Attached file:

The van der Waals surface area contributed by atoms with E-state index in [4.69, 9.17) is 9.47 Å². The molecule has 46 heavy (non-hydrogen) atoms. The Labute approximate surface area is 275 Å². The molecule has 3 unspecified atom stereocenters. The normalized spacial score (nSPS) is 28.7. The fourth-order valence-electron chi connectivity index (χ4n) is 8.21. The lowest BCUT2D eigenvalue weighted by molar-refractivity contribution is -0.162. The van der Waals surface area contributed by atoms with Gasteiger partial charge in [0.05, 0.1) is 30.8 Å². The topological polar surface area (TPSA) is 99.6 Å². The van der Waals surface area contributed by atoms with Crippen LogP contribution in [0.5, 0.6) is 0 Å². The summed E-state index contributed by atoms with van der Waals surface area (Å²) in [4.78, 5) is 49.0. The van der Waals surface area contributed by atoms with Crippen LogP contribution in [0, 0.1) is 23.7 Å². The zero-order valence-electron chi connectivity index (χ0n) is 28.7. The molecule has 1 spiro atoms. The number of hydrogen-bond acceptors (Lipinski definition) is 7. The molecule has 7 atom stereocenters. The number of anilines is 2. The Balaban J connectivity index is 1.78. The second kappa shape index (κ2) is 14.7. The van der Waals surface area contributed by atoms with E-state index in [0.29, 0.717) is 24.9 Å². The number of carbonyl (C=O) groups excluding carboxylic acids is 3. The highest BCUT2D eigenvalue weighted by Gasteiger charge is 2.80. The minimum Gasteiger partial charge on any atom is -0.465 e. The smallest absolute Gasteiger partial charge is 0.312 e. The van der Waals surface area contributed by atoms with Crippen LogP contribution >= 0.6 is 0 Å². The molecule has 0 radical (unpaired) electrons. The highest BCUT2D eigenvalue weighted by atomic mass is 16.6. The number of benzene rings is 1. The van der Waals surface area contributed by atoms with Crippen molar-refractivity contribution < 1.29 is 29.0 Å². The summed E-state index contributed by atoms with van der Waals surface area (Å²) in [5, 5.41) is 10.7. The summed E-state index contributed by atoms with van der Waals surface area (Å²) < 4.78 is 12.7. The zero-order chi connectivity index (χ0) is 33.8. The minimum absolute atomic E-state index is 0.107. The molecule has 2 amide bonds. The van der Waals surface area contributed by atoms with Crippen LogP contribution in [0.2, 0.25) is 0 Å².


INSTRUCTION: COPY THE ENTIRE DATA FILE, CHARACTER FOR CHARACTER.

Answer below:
The van der Waals surface area contributed by atoms with E-state index in [4.69, 9.17) is 9.47 Å². The molecule has 46 heavy (non-hydrogen) atoms. The Labute approximate surface area is 275 Å². The molecule has 3 unspecified atom stereocenters. The normalized spacial score (nSPS) is 28.7. The fourth-order valence-electron chi connectivity index (χ4n) is 8.21. The lowest BCUT2D eigenvalue weighted by molar-refractivity contribution is -0.162. The van der Waals surface area contributed by atoms with Gasteiger partial charge in [0.05, 0.1) is 30.8 Å². The topological polar surface area (TPSA) is 99.6 Å². The van der Waals surface area contributed by atoms with Crippen LogP contribution in [0.5, 0.6) is 0 Å². The summed E-state index contributed by atoms with van der Waals surface area (Å²) in [4.78, 5) is 49.0. The van der Waals surface area contributed by atoms with Crippen LogP contribution in [0, 0.1) is 23.7 Å². The zero-order valence-electron chi connectivity index (χ0n) is 28.7. The molecule has 1 spiro atoms. The number of hydrogen-bond acceptors (Lipinski definition) is 7. The molecule has 7 atom stereocenters. The number of anilines is 2. The Balaban J connectivity index is 1.78. The second kappa shape index (κ2) is 14.7. The van der Waals surface area contributed by atoms with E-state index in [0.29, 0.717) is 24.9 Å². The number of carbonyl (C=O) groups excluding carboxylic acids is 3. The highest BCUT2D eigenvalue weighted by Gasteiger charge is 2.80. The minimum Gasteiger partial charge on any atom is -0.465 e. The smallest absolute Gasteiger partial charge is 0.312 e. The van der Waals surface area contributed by atoms with Crippen LogP contribution >= 0.6 is 0 Å². The molecule has 0 radical (unpaired) electrons. The highest BCUT2D eigenvalue weighted by atomic mass is 16.6. The number of benzene rings is 1. The van der Waals surface area contributed by atoms with Crippen molar-refractivity contribution < 1.29 is 29.0 Å². The summed E-state index contributed by atoms with van der Waals surface area (Å²) in [5, 5.41) is 10.7. The summed E-state index contributed by atoms with van der Waals surface area (Å²) < 4.78 is 12.7. The zero-order chi connectivity index (χ0) is 33.8. The minimum absolute atomic E-state index is 0.107. The molecule has 2 amide bonds. The van der Waals surface area contributed by atoms with Crippen LogP contribution in [0.2, 0.25) is 0 Å².